Let me give you a little background. I have been to Umami twice one year apart for a yearly large group.
I want so very much to like this place. I used to live in Japantown in San Francisco where there are amazing ramen joints cheek by jowl. I have high requirements for my ramen.
The first time I went, one year ago, when I sat down the table was quite sticky. Like, this hasn't been wiped down in a few days sticky. In a place where long noodles are slurped, and everything comes with a dipping sauce, good deep cleaning with a towel is required between every patron. This should really be done at every restaurant everywhere. I will admit, some of the stickiness could be due to the incredibly thick lacquer on the table reacting to hot dishes being placed on it. If that is the case you definitely shouldn't have those tables in a restaurant without tablecloths.
One year later I was hoping to give them a second chance.
The table was even stickier then the year before. I wiped it down with my napkin and some water. The stickiness felt hard and crunchy like it had been left to fester since the last time I was in. As I tried to spoon the broth, I needed to tip the bowl. This was nearly impossible to do without pulling so hard to free it from the table's glutinous grasp that you nearly dump the soup into your lap. Luckily one of my dining companions had figured out a twist and tip method, where you twisted the bowl hard enough to loosen it, then you tip it enough to spoon the broth. Thanks Jake.
Twist and Tip. Twist and Tip. This is no way to live.
I elected to get the Restaurant Week meal which started with Buns, dumplings and a bowl of Ramen with a Ice cream filled mochi. All this for $25. Another dining companion, the intelligent observer ordered buns, dumplings and a bowl of ramen off the regular menu.
First came the Buns, I got one Spicy pulled pork dumpling. The filling was great, very good flavor, nice level of spiciness. However the Mantou didn't seem particularly fresh, I don't know if they steamed a bunch off and let them sit around for too long or if they were buying in frozen ones (thats my guess), but I was fairly disappointed by the bun itself.
My intelligent observer received his nice order of two spicy pilled pork dumplings.
My four Pork and Chive dumplings were wonderful, very good filling, but clearly they had been out of the steamer for a few minutes too long, You can't really fault them though, we were in a group of 13 which makes timing that much more difficult.
My intelligent observer received his nice order of six dumplings and loved his as well
Finally my bowl of Tonkatsu ramen arrived. Traditional Tonkatsu ramen broth is one of the most luxurious and amazing broths I have ever tasted. It has to be simmered for more then 12 hours and is extremely labor intensive. The guys over at Serious Eats did a great piece about making great Tonkatsu Ramen broth: Please check it out.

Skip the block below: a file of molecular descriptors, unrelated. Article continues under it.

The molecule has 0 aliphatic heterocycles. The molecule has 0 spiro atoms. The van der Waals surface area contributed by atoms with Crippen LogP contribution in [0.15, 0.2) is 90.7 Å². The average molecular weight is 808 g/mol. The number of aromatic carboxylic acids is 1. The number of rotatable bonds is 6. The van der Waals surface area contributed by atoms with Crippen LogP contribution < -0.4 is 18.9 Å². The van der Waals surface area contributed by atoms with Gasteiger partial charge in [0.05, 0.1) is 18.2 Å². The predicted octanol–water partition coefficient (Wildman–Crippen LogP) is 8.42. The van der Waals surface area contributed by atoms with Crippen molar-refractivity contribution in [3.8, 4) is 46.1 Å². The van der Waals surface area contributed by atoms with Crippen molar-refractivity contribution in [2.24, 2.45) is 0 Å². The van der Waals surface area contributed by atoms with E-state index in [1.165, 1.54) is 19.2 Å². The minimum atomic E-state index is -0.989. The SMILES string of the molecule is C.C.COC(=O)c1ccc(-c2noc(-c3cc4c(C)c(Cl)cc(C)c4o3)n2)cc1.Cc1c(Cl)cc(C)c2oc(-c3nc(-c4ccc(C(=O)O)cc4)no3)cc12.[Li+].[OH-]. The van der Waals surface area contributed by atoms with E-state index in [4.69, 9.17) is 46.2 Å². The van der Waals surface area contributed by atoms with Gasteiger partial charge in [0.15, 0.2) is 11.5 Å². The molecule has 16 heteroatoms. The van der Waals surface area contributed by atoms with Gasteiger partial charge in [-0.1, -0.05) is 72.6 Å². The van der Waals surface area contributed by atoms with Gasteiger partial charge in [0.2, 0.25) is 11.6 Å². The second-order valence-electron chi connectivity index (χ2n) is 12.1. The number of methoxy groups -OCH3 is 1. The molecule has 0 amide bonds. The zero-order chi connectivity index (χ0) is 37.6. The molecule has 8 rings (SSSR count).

The broth at Umami was... lacking. It didn't have the body or the complexity of a great Tonkatsu broth. Even worse, the first time I went in a year ago it was almost inedibly salty. After choking down a few spoonfuls I let the rest get scooped up by a server. I tasted a friend's Tonkatsu broth as they were taking mine away... perfectly seasoned.
This year it tasted, horror of horrors, that they may have added some cream to make the stock the correct smoky pale color rather then boil the broth for the more then 12 hours required for great tonkatsu broth. Umami doesn't make their own noodles, instead they contract RP's pasta, a local Italian pasta maker. http://www.rpspasta.com/ They make great italian noodles and I love to pick up a package for dinner as often as possible! However in my mind, a great ramen shop should really be making their own noodles in-house by someone who only makes ramen noodles. It is an art and one that takes years to master.
My intelligent observer also got a bowl of Tonkatsu Ramen.
Finally the meal finished with an Ice Cream filled Mochi and a half. This was very tasty, and very familiar. I love to buy these at the store too! A 6 pack for 2.99 at Trader Joes!
My intelligent observer was quite full, and to be honest so was I. Lets compare our meals.
He had 2 pork buns, I had 1. He had 6 dumplings, I had 4, we both had the same Ramen(similar portions) and I had $0.75 worth of Mochi. Lets look at the bills!
His bill Bun($7), Dumplings ($6), Ramen ($12) = $25
Mine was... wait $25?
If we had both gotten a different type of Ramen he would have paid a dollar less then me.
To me that just feels kind of... greasy. !!Maybe that's whats on the table, the owner's greedy grease!! Let me be clear, I wasn't unhappy with the amount of food I got for $25, it was a filling meal and not a bad price point (I wouldn't be back but it doesn't have anything to do with the price) But handing the regular menu out with this... "deal" for restaurant week just left me feeling a little taken advantage of.
I made sure we left a good tip with the server, even though there were some quiet mutterings around the table. All of these weren't things that the server could do anything about.
All over, if you haven't eaten anything but cup-a-soup ramen, this will be a world better, but if you've had great ramen in a major US city or in Japan, you may as well just stick with the dumplings.
Umami Ramen & Dumpling Bar
Cost = $$ ($15-25)
Rating = Meh (1 Meh out of 4)
923 Williamson Street, Madison, WI 53703
Hours: Mon to Thurs 5pm-10pm
Fri & Sat 5pm-11pm